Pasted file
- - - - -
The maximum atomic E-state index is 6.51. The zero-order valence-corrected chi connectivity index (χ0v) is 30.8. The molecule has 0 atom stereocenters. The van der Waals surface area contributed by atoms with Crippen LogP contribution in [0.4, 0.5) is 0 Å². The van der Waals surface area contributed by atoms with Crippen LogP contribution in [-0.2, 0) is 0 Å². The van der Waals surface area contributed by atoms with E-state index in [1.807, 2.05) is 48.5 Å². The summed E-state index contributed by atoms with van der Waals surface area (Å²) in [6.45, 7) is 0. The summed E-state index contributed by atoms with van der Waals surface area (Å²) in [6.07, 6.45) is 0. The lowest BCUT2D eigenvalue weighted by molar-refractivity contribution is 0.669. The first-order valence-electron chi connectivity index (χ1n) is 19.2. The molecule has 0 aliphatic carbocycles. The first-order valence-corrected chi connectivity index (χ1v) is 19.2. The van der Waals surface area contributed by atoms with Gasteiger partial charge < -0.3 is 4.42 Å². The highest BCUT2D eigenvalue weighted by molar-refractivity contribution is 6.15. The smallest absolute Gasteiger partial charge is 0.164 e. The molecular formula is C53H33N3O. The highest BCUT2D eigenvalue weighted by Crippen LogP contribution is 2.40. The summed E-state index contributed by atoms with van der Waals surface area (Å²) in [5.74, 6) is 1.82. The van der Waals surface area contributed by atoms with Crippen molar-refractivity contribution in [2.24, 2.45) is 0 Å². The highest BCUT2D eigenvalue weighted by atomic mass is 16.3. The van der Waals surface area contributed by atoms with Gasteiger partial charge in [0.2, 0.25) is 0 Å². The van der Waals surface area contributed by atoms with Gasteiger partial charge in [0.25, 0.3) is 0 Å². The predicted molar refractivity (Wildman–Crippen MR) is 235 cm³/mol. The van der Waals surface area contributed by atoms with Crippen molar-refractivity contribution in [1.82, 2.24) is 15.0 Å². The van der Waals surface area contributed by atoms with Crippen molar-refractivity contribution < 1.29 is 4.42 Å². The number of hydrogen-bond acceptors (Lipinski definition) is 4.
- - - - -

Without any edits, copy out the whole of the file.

The maximum atomic E-state index is 6.51. The zero-order valence-corrected chi connectivity index (χ0v) is 30.8. The molecule has 0 atom stereocenters. The van der Waals surface area contributed by atoms with Crippen LogP contribution in [0.4, 0.5) is 0 Å². The van der Waals surface area contributed by atoms with Crippen LogP contribution in [-0.2, 0) is 0 Å². The van der Waals surface area contributed by atoms with E-state index in [1.807, 2.05) is 48.5 Å². The summed E-state index contributed by atoms with van der Waals surface area (Å²) in [6.45, 7) is 0. The summed E-state index contributed by atoms with van der Waals surface area (Å²) in [6.07, 6.45) is 0. The lowest BCUT2D eigenvalue weighted by molar-refractivity contribution is 0.669. The first-order valence-electron chi connectivity index (χ1n) is 19.2. The molecule has 0 aliphatic carbocycles. The first-order valence-corrected chi connectivity index (χ1v) is 19.2. The van der Waals surface area contributed by atoms with Gasteiger partial charge < -0.3 is 4.42 Å². The highest BCUT2D eigenvalue weighted by molar-refractivity contribution is 6.15. The smallest absolute Gasteiger partial charge is 0.164 e. The molecular formula is C53H33N3O. The highest BCUT2D eigenvalue weighted by Crippen LogP contribution is 2.40. The summed E-state index contributed by atoms with van der Waals surface area (Å²) in [5.74, 6) is 1.82. The van der Waals surface area contributed by atoms with Crippen molar-refractivity contribution in [2.24, 2.45) is 0 Å². The highest BCUT2D eigenvalue weighted by atomic mass is 16.3. The van der Waals surface area contributed by atoms with Gasteiger partial charge in [0.2, 0.25) is 0 Å². The van der Waals surface area contributed by atoms with Gasteiger partial charge in [0.25, 0.3) is 0 Å². The predicted molar refractivity (Wildman–Crippen MR) is 235 cm³/mol. The van der Waals surface area contributed by atoms with Crippen molar-refractivity contribution in [1.82, 2.24) is 15.0 Å². The van der Waals surface area contributed by atoms with Crippen molar-refractivity contribution < 1.29 is 4.42 Å². The number of hydrogen-bond acceptors (Lipinski definition) is 4.